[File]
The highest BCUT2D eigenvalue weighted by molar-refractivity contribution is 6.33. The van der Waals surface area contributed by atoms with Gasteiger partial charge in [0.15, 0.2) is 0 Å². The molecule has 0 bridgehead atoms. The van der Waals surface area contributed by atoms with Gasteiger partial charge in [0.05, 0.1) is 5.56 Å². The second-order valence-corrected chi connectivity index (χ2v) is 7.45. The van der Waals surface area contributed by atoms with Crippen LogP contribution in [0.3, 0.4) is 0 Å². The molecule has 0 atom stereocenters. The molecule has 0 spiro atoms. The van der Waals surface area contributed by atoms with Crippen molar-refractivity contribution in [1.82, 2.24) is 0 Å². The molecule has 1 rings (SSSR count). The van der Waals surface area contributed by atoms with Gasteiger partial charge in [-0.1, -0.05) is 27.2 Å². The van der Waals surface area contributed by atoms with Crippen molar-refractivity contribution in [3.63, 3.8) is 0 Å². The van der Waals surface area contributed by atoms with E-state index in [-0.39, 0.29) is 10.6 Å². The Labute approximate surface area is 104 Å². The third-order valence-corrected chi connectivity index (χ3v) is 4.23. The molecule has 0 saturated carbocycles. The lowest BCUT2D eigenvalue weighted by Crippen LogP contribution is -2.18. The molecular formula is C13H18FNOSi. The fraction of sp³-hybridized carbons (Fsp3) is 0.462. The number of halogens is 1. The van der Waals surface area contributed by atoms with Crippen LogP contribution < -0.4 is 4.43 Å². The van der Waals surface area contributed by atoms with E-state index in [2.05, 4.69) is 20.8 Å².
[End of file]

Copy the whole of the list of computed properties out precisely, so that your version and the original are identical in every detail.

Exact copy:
The highest BCUT2D eigenvalue weighted by molar-refractivity contribution is 6.33. The van der Waals surface area contributed by atoms with Gasteiger partial charge in [0.15, 0.2) is 0 Å². The molecule has 0 bridgehead atoms. The van der Waals surface area contributed by atoms with Gasteiger partial charge in [0.05, 0.1) is 5.56 Å². The second-order valence-corrected chi connectivity index (χ2v) is 7.45. The van der Waals surface area contributed by atoms with Crippen LogP contribution in [0.3, 0.4) is 0 Å². The molecule has 0 atom stereocenters. The molecule has 0 spiro atoms. The van der Waals surface area contributed by atoms with Crippen molar-refractivity contribution in [1.82, 2.24) is 0 Å². The molecule has 1 rings (SSSR count). The van der Waals surface area contributed by atoms with Gasteiger partial charge in [-0.1, -0.05) is 27.2 Å². The van der Waals surface area contributed by atoms with Crippen molar-refractivity contribution in [3.63, 3.8) is 0 Å². The van der Waals surface area contributed by atoms with E-state index in [-0.39, 0.29) is 10.6 Å². The Labute approximate surface area is 104 Å². The third-order valence-corrected chi connectivity index (χ3v) is 4.23. The molecule has 0 saturated carbocycles. The lowest BCUT2D eigenvalue weighted by Crippen LogP contribution is -2.18. The molecular formula is C13H18FNOSi. The fraction of sp³-hybridized carbons (Fsp3) is 0.462. The number of halogens is 1. The van der Waals surface area contributed by atoms with Crippen LogP contribution < -0.4 is 4.43 Å². The van der Waals surface area contributed by atoms with E-state index in [2.05, 4.69) is 20.8 Å².